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Screening Tenants

October 30, 2014 Posted in Landlord/Tenant Law

For some landlords, finding quality tenants can be problematic. However, it is important for landlords to follow the requirements of both New Jersey and New York landlord tenant law and federal law with respect to tenant screening. There are a number of options available for landlords to be able to make a determination as to whether a prospective tenant may pose a problem during the lease term.

Many landlords choose to use third-party vendors to handle their screening process, particularly with respect to checking potential tenants' credit reports and other financial information. While it is true that credit scores can be a good indication of a person's ability to make timely rent payments, there are many other aspects of a person's rental history that should be taken into consideration.

Other Information Landlords Need to Know

Besides a potential tenant's credit score, a landlord will also want to look into the individual's eviction history. Having this information could prove to be priceless to a landlord when he or she is trying to avoid problem tenants. It is also crucial for a landlord to look at an individual's criminal history, just in case there are issues on the report that may be of concern.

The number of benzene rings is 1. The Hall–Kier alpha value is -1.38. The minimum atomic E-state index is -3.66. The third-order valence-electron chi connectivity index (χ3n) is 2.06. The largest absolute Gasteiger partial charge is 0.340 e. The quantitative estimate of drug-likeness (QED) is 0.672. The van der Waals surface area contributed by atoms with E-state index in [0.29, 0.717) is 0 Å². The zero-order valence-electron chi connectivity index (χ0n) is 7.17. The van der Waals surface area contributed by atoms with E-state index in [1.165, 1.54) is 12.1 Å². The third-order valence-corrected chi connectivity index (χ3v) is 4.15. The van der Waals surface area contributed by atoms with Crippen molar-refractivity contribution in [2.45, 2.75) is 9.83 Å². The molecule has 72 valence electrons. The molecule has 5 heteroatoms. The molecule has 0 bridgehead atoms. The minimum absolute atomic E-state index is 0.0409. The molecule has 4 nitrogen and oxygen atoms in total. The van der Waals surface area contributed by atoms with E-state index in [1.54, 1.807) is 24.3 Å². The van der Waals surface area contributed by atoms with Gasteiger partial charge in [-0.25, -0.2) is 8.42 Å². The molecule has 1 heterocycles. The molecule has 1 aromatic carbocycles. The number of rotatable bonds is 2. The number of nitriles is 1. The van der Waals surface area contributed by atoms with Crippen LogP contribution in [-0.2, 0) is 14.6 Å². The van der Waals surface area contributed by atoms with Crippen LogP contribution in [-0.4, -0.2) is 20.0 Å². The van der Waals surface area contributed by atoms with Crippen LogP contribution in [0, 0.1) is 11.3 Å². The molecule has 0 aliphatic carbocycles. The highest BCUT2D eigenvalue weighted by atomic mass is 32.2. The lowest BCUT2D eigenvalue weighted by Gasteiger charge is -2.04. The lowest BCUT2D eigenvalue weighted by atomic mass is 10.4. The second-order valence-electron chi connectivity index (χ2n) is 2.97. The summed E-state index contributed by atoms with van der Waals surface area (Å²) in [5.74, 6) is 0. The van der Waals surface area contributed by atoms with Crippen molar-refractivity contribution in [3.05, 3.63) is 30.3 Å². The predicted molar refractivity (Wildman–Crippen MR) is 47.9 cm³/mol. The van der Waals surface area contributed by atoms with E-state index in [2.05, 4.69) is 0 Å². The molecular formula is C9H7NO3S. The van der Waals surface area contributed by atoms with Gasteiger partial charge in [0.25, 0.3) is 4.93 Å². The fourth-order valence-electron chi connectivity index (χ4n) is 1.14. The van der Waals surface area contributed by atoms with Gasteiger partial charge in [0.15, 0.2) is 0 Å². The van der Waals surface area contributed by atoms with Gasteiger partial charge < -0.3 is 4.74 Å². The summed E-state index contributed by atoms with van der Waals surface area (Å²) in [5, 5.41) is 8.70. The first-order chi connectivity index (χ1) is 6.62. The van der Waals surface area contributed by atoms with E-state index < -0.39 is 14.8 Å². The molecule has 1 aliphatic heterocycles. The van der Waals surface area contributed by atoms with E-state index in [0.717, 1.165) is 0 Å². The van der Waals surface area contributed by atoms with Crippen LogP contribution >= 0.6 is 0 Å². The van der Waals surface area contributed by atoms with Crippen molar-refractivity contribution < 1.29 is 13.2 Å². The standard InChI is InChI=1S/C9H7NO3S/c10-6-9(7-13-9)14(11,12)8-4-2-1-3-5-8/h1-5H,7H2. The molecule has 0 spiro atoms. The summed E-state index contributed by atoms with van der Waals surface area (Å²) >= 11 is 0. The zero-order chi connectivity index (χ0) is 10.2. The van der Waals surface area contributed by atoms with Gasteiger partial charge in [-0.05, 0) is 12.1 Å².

Be Careful

To be sure, it is imperative landlords screen their tenants, but it is just as important for them to do so in a way that complies with both state and federal law. Landlords must make certain their screening practices are not discriminatory in nature. Any landlord who is unsure whether or not they are engaged in an illegal form of discrimination is encouraged to contact a well-versed attorney who can advise him or her on the law. Landlords may screen their prospective tenants’ criminal history in addition to their rental and credit histories. Be advised, however, that while landlords may deny an application for a criminal conviction, it may not do so in New Jersey or New York if the conviction was for drug use.

Landlords should also keep in mind that if a potential tenant has a common name, they might receive faulty results from searches. That said, landlords should take extra precautions to ensure the information obtained from a tenant is, in fact, true and accurate information pertaining to that individual.

Seek Legal Counsel from Griffin Alexander, P.C.

If you are a landlord who has concerns about the screening process used when finding possible tenants and you would like to find out how New Jersey or New York landlord tenant law might affect your ability to do so, contact Griffin Alexander, P.C. as soon as possible for more information. Together we can review pertinent information and develop a plan for you to effectively screen possible tenants. 

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